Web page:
Fei-Fei He,  E. Sun,  Hao Wu (2003)
            In conjunction with histone modifications, DNA methylation plays critical roles in gene silencing through chromatin remodeling. Changes in DNA methylation perturb neuronal function, and mutations in a methyl-CpG-binding protein, MeCP2, are associated with Rett syndrome. We report that increased synthesis of brain-derived neurotrophic factor (BDNF) in neurons after depolarization correlates with a decrease in CpG methylation within the regulatory region of the Bdnf gene. Moreover, increased Bdnf transcription involves dissociation of the MeCP2-histone deacetylase-mSin3A repression complex from its promoter. Our findings suggest that DNA methylation-related chromatin remodeling is important for activity-dependent gene regulation that may be critical for neural plasticity.
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              Dnmt3L and the establishment of maternal genomic imprints.

              Complementary sets of genes are epigenetically silenced in male and female gametes in a process termed genomic imprinting. The Dnmt3L gene is expressed during gametogenesis at stages where genomic imprints are established. Targeted disruption of Dnmt3L caused azoospermia in homozygous males, and heterozygous progeny of homozygous females died before midgestation. Bisulfite genomic sequencing of DNA from oocytes and embryos showed that removal of Dnmt3L prevented methylation of sequences that are normally maternally methylated. The defect was specific to imprinted regions, and global genome methylation levels were not affected. Lack of maternal methylation imprints in heterozygous embryos derived from homozygous mutant oocytes caused biallelic expression of genes that are normally expressed only from the allele of paternal origin. The key catalytic motifs characteristic of DNA cytosine methyltransferases have been lost from Dnmt3L, and the protein is more likely to act as a regulator of imprint establishment than as a DNA methyltransferase.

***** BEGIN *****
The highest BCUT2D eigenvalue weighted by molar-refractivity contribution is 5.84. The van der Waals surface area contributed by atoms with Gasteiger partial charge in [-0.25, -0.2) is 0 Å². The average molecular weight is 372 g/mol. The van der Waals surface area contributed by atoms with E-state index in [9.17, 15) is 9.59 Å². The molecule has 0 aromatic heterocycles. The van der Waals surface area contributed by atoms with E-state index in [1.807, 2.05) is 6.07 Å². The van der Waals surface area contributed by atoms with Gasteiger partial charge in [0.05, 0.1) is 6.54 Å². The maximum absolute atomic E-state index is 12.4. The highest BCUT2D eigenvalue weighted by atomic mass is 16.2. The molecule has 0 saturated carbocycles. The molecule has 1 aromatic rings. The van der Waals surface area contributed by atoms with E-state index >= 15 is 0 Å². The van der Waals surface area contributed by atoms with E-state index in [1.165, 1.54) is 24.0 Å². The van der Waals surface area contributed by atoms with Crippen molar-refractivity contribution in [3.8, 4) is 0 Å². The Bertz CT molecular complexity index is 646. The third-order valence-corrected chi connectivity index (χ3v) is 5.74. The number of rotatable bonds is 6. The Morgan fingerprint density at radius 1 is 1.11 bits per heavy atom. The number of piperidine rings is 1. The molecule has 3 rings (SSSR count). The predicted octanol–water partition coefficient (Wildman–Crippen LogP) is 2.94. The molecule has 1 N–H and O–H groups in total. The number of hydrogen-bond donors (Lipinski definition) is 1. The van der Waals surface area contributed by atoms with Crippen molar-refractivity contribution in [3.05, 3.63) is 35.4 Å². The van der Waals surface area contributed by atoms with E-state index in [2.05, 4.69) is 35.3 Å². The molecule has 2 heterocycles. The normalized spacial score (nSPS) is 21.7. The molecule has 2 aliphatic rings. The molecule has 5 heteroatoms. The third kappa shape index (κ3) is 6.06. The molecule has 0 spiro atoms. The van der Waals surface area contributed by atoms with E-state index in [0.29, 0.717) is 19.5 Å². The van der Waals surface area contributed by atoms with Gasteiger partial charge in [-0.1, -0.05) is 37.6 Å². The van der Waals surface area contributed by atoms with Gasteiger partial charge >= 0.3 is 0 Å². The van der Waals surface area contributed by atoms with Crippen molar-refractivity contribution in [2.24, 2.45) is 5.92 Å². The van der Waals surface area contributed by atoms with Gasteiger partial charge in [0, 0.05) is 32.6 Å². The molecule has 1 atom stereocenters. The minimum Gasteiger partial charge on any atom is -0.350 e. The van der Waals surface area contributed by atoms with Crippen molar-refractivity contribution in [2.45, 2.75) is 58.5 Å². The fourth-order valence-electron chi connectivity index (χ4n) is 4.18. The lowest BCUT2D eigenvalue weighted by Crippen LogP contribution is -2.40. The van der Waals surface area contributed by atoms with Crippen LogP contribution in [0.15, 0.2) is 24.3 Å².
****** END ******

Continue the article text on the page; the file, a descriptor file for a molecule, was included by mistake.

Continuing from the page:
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                Author and article information

                Journal
                Nutrients
                Nutrients
                nutrients
                Nutrients
                MDPI
                2072-6643
                28 July 2017
                August 2017
                : 9
                : 8
                Affiliations
                Department of Pathology and Laboratory Medicine, Boston University School of Medicine, 72 East Concord Street, Boston, MA 02118, USA; bslack@ 123456bu.edu (B.E.S.); tmellott@ 123456bu.edu (T.J.M.)
                Author notes
                [* ]Correspondence: jbluszta@ 123456bu.edu
                Article
                nutrients-09-00815
                10.3390/nu9080815
                5579609
                28788094
                © 2017 by the authors.

                Licensee MDPI, Basel, Switzerland. This article is an open access article distributed under the terms and conditions of the Creative Commons Attribution (CC BY) license ( http://creativecommons.org/licenses/by/4.0/).